The researchers must ferret-out all studies on the issue and then fairly adjudicate which evidence meets preset standards for inclusion [evidence quality was discussed in Part 11 of this series here]. To be thorough, multiple databases — eg, Medline, Embase, CINHAL, Cochrane Library, trial registries, and many others — should be searched for studies in English as well as other languages. However, any review containing only published studies may be incomplete, and the authors should also scour the “grey literature”; eg, research that may have never appeared in journals [Ahmed et al. 2012].

The researchers must consider that “positive” trials, those finding significant and/or favorable outcomes, are more likely than “negative” ones to be published (publication bias), or to be cited more often in the literature (citation bias), or even to be submitted for publication in the first place (called the “file drawer problem”) [Ahmed et al. 2012; Sterne et al. 2011]. Therefore, a truly comprehensive discovery process can be arduous and time consuming for the researchers.

Almost always, a great many (usually hundreds) of studies on a topic may be discovered, but with only a handful meeting rigid eligibility criteria for inclusion in a systematic review. This is particularly evident in the pain research field, in which there usually is an abundance of small, poor quality studies on most topics. However, there is some evidence that only half of systematic reviews adequately assess the quality of selected studies [Moore et al. 2010].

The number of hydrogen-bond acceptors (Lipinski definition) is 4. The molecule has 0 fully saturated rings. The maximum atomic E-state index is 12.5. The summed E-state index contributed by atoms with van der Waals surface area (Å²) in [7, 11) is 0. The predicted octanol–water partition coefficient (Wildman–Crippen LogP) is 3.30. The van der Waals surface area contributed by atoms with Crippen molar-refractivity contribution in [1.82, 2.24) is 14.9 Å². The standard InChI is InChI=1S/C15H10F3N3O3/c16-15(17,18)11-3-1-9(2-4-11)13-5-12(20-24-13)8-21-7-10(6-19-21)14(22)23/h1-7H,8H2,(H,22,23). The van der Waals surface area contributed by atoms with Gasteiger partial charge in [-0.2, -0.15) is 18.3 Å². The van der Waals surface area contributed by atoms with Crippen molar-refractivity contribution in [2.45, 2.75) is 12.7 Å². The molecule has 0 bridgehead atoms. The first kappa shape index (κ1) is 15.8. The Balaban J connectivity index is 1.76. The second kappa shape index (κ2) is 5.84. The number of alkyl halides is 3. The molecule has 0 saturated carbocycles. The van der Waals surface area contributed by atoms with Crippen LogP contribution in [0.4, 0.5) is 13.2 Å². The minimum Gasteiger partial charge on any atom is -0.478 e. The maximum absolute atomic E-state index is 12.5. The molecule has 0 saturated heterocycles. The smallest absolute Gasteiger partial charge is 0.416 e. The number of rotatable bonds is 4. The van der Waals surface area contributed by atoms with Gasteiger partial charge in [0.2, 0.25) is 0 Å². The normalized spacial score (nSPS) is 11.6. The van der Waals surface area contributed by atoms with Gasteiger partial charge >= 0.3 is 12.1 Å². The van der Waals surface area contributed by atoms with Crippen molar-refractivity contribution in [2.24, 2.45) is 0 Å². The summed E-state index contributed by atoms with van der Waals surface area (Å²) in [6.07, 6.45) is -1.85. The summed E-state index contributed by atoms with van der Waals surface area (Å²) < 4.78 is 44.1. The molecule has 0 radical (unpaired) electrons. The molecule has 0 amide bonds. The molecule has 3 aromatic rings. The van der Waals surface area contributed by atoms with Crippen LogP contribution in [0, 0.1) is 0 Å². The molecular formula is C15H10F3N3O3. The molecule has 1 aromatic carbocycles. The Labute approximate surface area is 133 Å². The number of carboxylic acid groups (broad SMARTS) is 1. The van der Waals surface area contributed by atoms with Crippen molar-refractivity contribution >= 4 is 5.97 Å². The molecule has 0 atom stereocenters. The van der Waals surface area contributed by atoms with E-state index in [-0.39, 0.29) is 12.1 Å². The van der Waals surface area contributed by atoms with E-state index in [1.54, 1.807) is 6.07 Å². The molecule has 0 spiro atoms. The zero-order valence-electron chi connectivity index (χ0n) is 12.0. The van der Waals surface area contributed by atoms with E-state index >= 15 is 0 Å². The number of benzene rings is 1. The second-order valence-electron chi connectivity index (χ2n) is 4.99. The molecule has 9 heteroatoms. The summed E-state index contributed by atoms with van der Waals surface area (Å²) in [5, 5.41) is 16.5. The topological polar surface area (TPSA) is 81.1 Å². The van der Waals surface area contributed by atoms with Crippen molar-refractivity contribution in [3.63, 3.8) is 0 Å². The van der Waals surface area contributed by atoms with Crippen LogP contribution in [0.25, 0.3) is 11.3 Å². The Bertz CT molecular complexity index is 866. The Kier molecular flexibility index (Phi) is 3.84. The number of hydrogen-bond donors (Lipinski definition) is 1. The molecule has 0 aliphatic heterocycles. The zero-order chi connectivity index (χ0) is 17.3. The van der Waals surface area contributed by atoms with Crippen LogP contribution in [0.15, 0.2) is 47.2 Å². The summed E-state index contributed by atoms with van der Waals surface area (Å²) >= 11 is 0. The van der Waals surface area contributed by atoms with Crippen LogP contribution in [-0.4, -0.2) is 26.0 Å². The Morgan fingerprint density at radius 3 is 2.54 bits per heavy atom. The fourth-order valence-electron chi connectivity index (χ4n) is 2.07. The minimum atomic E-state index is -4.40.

Systematic reviews may include almost any type of clinical study, but the highest quality review is achieved when selecting only well-designed randomized controlled trials (RCTs). Importantly, if the quality of selected studies is poor, the results may tend to falsely favor benefits of the therapy or intervention examined, leading to distorted conclusions.

Good systematic reviews facilitate the relatively rapid assimilation of large amounts of research by readers. However, critics have expressed concerns about the validity of combining studies that were done on different patient populations, in different settings, at different times, and sometimes for different reasons [Siegfried 2010]. Still, such diversity can be a strength of a review if the researchers account for potential biases or confounding factors that may come into play.

Not all systematic reviews are precursors of data meta-analyses; sometimes, the purpose is to provide more narrative descriptions of collected research on a specific subject, summarizing the evidence in non-statistical terms [Gliner et al. 2003]. While this may be of value to readers, it also could be necessitated by insufficient or incompatible data in the respective study reports, in which case the quality and reliability of the evidence might be questioned.